Family Finally Holds Funeral for WWII Hero 80 Years After He Died at Pearl Harbor

by Michael Freeman

80 years after the Pearl Harbor attack in 1941, a fallen WWII hero finally had his remains returned to his family. The veteran, Francis Flaherty, was laid to rest in Charlotte, Michigan this Saturday.

Flaherty’s remains were sadly unidentified until 2019, which resulted in him returning to Michigan two years later. He served in the Naval Reserves for a year and a half before giving his life during the Pearl Harbor attack.

Fellow veteran Randy Meyer stressed Saturday that “we have to honor the people that have gone before us.”

Flaherty died protecting and saving his shipmates during the attack, earning him the Medal of Honor. However, since his remains couldn’t be identified, he was buried in one of the “Graves of the Unknowns” at a cemetery in Honolulu, Hawaii.

Flaherty’s family and friends mentioned Saturday they are beyond grateful for how many people showed up to his ceremony.

“There’s no better resting place than his hometown,” said Flaherty’s family members, Sharron and John Flaherty, “goosebumps and tears no other thing to say. Love, I’ve never seen so much love in my life. We’re happy to bring him home.”

Another WWII veteran present at the ceremony, Herbert Elfring, recollected the day Francis Flaherty died.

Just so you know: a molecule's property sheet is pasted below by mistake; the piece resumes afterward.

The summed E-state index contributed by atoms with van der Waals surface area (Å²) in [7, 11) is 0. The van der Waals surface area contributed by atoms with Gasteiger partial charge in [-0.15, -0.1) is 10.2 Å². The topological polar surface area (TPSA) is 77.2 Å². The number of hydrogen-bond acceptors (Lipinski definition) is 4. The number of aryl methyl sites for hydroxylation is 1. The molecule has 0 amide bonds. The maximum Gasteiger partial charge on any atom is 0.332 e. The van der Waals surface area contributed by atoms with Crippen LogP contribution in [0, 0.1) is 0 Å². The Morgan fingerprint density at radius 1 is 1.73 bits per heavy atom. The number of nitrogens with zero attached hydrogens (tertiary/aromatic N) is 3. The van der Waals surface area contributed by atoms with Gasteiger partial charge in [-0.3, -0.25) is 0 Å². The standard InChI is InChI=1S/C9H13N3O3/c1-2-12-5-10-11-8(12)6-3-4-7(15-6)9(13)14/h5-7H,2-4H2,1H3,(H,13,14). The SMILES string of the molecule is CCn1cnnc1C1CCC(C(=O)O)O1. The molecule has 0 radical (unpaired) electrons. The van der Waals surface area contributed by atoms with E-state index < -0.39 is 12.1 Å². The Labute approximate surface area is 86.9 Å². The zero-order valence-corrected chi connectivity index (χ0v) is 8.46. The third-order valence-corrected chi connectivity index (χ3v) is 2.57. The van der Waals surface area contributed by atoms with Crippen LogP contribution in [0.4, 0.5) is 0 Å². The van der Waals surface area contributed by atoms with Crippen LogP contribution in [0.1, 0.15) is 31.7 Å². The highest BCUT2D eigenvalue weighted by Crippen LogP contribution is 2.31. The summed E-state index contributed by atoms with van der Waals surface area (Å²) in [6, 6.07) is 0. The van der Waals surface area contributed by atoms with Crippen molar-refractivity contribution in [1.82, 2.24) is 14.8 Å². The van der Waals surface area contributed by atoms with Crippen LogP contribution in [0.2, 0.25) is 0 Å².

“Next thing I knew and heard was a line of bullets passing me about 15 feet away and I looked up and thought what is that Japanese plane doing here anyway.”

Elfring also stressed everyone should remember the war, so as not to forget the fallen.

“If we don’t have events like this to bring it to light to people it will be totally forgotten.”

After 80 long years, Flaherty now rests at Maple Hill Cemetery in Charlotte, Michigan.

WWII Veteran Skydives For 100th Birthday

Another WWII veteran recently made the headlines last week. Celebrating his 100th birthday, Tom Rice recreated a D-Day jump by skydiving.

Making the experience as authentic as possible, Rice jumped from a vintage WWII airplane. The plane featured the nickname, D-Day Doll, on the side, complete with a war-era pinup girl alongside the lettering.

This isn’t the first time Rice has done so, skydiving prior in 2019. While he previously dove over Normandy, France, this jump took place above his hometown in San Diego, California. The venture went well, with Rice landing smoothly in front of Coronado Hotel.

According to News4JAX, heroes like Flaherty were what inspired him to enlist. Rice states the Pearl Harbor attack prompted him to join the military.

During WWII, Rice eventually became a platoon sergeant and commanded 12 other paratroopers during the war. He served as a member of the 501st Parachute Infantry Regiment on the 101st Airborne Division.

Given his extensive military record, skydiving seems to be second nature to Rice, though I doubt most of us could do it at 100 years of age.